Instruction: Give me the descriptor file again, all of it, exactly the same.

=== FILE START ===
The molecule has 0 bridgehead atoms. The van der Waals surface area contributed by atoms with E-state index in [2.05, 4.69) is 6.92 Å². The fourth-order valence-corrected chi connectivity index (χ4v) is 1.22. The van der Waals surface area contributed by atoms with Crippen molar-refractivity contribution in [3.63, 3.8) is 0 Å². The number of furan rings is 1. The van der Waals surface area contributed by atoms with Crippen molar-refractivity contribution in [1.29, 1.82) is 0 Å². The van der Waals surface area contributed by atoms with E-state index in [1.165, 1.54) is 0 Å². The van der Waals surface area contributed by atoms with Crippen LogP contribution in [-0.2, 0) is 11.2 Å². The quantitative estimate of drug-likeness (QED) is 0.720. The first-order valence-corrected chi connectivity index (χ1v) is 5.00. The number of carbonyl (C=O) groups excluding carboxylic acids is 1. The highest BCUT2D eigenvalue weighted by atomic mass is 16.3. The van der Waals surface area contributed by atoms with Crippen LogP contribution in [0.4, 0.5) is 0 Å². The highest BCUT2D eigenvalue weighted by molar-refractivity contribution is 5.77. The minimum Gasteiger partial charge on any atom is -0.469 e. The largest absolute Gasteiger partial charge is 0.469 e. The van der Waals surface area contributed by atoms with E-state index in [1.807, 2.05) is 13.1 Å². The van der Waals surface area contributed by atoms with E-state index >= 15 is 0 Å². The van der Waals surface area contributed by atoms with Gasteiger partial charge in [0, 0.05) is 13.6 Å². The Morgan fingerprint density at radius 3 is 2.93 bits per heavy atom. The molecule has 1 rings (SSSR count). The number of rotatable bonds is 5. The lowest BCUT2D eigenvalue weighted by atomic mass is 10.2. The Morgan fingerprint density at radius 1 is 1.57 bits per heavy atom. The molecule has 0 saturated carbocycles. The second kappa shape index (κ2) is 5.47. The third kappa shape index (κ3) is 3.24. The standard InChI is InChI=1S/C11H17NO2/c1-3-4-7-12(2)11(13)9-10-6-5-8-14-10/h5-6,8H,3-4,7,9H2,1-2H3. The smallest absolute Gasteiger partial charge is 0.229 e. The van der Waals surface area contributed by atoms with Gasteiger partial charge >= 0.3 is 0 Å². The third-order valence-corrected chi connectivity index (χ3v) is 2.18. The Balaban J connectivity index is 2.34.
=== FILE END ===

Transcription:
The molecule has 0 bridgehead atoms. The van der Waals surface area contributed by atoms with E-state index in [2.05, 4.69) is 6.92 Å². The fourth-order valence-corrected chi connectivity index (χ4v) is 1.22. The van der Waals surface area contributed by atoms with Crippen molar-refractivity contribution in [3.63, 3.8) is 0 Å². The number of furan rings is 1. The van der Waals surface area contributed by atoms with Crippen molar-refractivity contribution in [1.29, 1.82) is 0 Å². The van der Waals surface area contributed by atoms with E-state index in [1.165, 1.54) is 0 Å². The van der Waals surface area contributed by atoms with Crippen LogP contribution in [-0.2, 0) is 11.2 Å². The quantitative estimate of drug-likeness (QED) is 0.720. The first-order valence-corrected chi connectivity index (χ1v) is 5.00. The number of carbonyl (C=O) groups excluding carboxylic acids is 1. The highest BCUT2D eigenvalue weighted by atomic mass is 16.3. The van der Waals surface area contributed by atoms with Crippen LogP contribution in [0.4, 0.5) is 0 Å². The highest BCUT2D eigenvalue weighted by molar-refractivity contribution is 5.77. The minimum Gasteiger partial charge on any atom is -0.469 e. The largest absolute Gasteiger partial charge is 0.469 e. The van der Waals surface area contributed by atoms with E-state index in [1.807, 2.05) is 13.1 Å². The van der Waals surface area contributed by atoms with E-state index >= 15 is 0 Å². The van der Waals surface area contributed by atoms with Gasteiger partial charge in [0, 0.05) is 13.6 Å². The Morgan fingerprint density at radius 3 is 2.93 bits per heavy atom. The molecule has 1 rings (SSSR count). The number of rotatable bonds is 5. The lowest BCUT2D eigenvalue weighted by atomic mass is 10.2. The Morgan fingerprint density at radius 1 is 1.57 bits per heavy atom. The molecule has 0 saturated carbocycles. The second kappa shape index (κ2) is 5.47. The third kappa shape index (κ3) is 3.24. The standard InChI is InChI=1S/C11H17NO2/c1-3-4-7-12(2)11(13)9-10-6-5-8-14-10/h5-6,8H,3-4,7,9H2,1-2H3. The smallest absolute Gasteiger partial charge is 0.229 e. The van der Waals surface area contributed by atoms with Gasteiger partial charge >= 0.3 is 0 Å². The third-order valence-corrected chi connectivity index (χ3v) is 2.18. The Balaban J connectivity index is 2.34.